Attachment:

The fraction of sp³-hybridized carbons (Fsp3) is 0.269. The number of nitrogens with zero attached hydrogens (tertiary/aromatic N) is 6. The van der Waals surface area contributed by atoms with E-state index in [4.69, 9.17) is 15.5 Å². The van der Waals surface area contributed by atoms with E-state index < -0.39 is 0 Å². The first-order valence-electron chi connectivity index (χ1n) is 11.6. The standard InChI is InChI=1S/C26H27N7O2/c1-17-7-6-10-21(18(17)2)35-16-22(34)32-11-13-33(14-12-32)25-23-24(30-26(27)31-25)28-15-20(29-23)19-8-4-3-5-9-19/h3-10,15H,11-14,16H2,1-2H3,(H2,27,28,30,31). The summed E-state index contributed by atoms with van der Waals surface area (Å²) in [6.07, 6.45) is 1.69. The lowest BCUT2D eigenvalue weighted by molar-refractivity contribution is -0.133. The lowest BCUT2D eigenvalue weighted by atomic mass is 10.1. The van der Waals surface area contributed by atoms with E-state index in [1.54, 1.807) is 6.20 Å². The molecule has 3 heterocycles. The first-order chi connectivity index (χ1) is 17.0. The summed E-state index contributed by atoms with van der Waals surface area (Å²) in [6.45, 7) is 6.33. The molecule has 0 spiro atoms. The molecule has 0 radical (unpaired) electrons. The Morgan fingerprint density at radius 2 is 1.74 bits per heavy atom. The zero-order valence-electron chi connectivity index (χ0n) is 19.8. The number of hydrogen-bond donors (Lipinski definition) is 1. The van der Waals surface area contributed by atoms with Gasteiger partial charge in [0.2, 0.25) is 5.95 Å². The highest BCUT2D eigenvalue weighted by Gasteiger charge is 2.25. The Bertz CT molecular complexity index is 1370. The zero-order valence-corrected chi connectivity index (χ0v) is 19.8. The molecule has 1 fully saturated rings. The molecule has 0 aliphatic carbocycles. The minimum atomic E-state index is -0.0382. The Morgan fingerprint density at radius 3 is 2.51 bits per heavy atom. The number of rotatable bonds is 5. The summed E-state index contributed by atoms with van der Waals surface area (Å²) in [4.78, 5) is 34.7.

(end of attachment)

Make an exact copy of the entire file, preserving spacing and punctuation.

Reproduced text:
The fraction of sp³-hybridized carbons (Fsp3) is 0.269. The number of nitrogens with zero attached hydrogens (tertiary/aromatic N) is 6. The van der Waals surface area contributed by atoms with E-state index in [4.69, 9.17) is 15.5 Å². The van der Waals surface area contributed by atoms with E-state index < -0.39 is 0 Å². The first-order valence-electron chi connectivity index (χ1n) is 11.6. The standard InChI is InChI=1S/C26H27N7O2/c1-17-7-6-10-21(18(17)2)35-16-22(34)32-11-13-33(14-12-32)25-23-24(30-26(27)31-25)28-15-20(29-23)19-8-4-3-5-9-19/h3-10,15H,11-14,16H2,1-2H3,(H2,27,28,30,31). The summed E-state index contributed by atoms with van der Waals surface area (Å²) in [6.07, 6.45) is 1.69. The lowest BCUT2D eigenvalue weighted by molar-refractivity contribution is -0.133. The lowest BCUT2D eigenvalue weighted by atomic mass is 10.1. The van der Waals surface area contributed by atoms with E-state index in [1.54, 1.807) is 6.20 Å². The molecule has 3 heterocycles. The first-order chi connectivity index (χ1) is 17.0. The summed E-state index contributed by atoms with van der Waals surface area (Å²) in [6.45, 7) is 6.33. The molecule has 0 spiro atoms. The molecule has 0 radical (unpaired) electrons. The Morgan fingerprint density at radius 2 is 1.74 bits per heavy atom. The zero-order valence-electron chi connectivity index (χ0n) is 19.8. The number of hydrogen-bond donors (Lipinski definition) is 1. The van der Waals surface area contributed by atoms with Gasteiger partial charge in [0.2, 0.25) is 5.95 Å². The highest BCUT2D eigenvalue weighted by Gasteiger charge is 2.25. The Bertz CT molecular complexity index is 1370. The zero-order valence-corrected chi connectivity index (χ0v) is 19.8. The molecule has 1 fully saturated rings. The molecule has 0 aliphatic carbocycles. The minimum atomic E-state index is -0.0382. The Morgan fingerprint density at radius 3 is 2.51 bits per heavy atom. The number of rotatable bonds is 5. The summed E-state index contributed by atoms with van der Waals surface area (Å²) in [4.78, 5) is 34.7.